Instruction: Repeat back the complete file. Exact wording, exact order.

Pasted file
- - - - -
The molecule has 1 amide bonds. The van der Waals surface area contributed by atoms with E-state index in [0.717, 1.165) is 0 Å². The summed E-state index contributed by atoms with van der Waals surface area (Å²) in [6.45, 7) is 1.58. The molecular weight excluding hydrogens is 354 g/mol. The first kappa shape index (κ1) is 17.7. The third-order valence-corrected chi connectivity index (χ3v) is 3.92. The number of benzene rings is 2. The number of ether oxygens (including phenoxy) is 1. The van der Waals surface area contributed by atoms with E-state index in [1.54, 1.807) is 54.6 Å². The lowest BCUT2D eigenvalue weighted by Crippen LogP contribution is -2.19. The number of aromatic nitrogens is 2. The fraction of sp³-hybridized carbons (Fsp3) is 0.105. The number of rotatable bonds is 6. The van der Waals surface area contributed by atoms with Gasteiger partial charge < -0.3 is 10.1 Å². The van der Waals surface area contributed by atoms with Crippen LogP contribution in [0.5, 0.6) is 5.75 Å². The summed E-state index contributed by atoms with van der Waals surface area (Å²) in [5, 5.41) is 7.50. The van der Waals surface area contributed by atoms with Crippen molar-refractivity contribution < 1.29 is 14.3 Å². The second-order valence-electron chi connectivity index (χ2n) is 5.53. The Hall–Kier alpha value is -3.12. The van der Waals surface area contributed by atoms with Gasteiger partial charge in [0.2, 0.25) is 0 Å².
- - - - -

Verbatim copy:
The molecule has 1 amide bonds. The van der Waals surface area contributed by atoms with E-state index in [0.717, 1.165) is 0 Å². The summed E-state index contributed by atoms with van der Waals surface area (Å²) in [6.45, 7) is 1.58. The molecular weight excluding hydrogens is 354 g/mol. The first kappa shape index (κ1) is 17.7. The third-order valence-corrected chi connectivity index (χ3v) is 3.92. The number of benzene rings is 2. The number of ether oxygens (including phenoxy) is 1. The van der Waals surface area contributed by atoms with E-state index in [1.54, 1.807) is 54.6 Å². The lowest BCUT2D eigenvalue weighted by Crippen LogP contribution is -2.19. The number of aromatic nitrogens is 2. The fraction of sp³-hybridized carbons (Fsp3) is 0.105. The number of rotatable bonds is 6. The van der Waals surface area contributed by atoms with Gasteiger partial charge < -0.3 is 10.1 Å². The van der Waals surface area contributed by atoms with Crippen LogP contribution in [0.5, 0.6) is 5.75 Å². The summed E-state index contributed by atoms with van der Waals surface area (Å²) in [5, 5.41) is 7.50. The van der Waals surface area contributed by atoms with Crippen molar-refractivity contribution < 1.29 is 14.3 Å². The second-order valence-electron chi connectivity index (χ2n) is 5.53. The Hall–Kier alpha value is -3.12. The van der Waals surface area contributed by atoms with Gasteiger partial charge in [0.2, 0.25) is 0 Å².